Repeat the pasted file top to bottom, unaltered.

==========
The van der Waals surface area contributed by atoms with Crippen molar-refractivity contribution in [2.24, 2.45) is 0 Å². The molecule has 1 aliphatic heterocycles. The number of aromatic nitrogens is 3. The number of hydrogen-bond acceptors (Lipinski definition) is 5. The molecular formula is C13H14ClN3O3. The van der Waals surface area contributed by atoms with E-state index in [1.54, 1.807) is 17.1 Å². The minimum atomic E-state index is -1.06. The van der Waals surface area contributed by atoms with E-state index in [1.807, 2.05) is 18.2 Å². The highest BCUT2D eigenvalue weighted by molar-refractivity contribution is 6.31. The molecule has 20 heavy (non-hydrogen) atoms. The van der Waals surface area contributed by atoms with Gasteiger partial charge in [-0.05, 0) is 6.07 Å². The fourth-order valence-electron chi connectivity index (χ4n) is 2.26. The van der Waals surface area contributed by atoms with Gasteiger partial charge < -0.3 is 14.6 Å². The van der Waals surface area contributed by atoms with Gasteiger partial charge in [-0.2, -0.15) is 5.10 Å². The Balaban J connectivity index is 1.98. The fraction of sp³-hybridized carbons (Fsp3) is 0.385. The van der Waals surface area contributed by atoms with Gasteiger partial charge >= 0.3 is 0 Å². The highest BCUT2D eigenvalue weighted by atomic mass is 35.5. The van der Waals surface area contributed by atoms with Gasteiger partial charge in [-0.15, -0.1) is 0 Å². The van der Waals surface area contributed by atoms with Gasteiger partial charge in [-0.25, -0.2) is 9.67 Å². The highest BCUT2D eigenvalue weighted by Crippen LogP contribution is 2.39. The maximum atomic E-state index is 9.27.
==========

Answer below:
The van der Waals surface area contributed by atoms with Crippen molar-refractivity contribution in [2.24, 2.45) is 0 Å². The molecule has 1 aliphatic heterocycles. The number of aromatic nitrogens is 3. The number of hydrogen-bond acceptors (Lipinski definition) is 5. The molecular formula is C13H14ClN3O3. The van der Waals surface area contributed by atoms with E-state index in [1.54, 1.807) is 17.1 Å². The minimum atomic E-state index is -1.06. The van der Waals surface area contributed by atoms with E-state index in [1.807, 2.05) is 18.2 Å². The highest BCUT2D eigenvalue weighted by molar-refractivity contribution is 6.31. The molecule has 20 heavy (non-hydrogen) atoms. The van der Waals surface area contributed by atoms with Gasteiger partial charge in [-0.05, 0) is 6.07 Å². The fourth-order valence-electron chi connectivity index (χ4n) is 2.26. The van der Waals surface area contributed by atoms with Gasteiger partial charge < -0.3 is 14.6 Å². The van der Waals surface area contributed by atoms with Gasteiger partial charge in [-0.2, -0.15) is 5.10 Å². The Balaban J connectivity index is 1.98. The fraction of sp³-hybridized carbons (Fsp3) is 0.385. The van der Waals surface area contributed by atoms with Gasteiger partial charge >= 0.3 is 0 Å². The highest BCUT2D eigenvalue weighted by atomic mass is 35.5. The van der Waals surface area contributed by atoms with Gasteiger partial charge in [-0.15, -0.1) is 0 Å². The van der Waals surface area contributed by atoms with Gasteiger partial charge in [-0.25, -0.2) is 9.67 Å². The highest BCUT2D eigenvalue weighted by Crippen LogP contribution is 2.39. The maximum atomic E-state index is 9.27.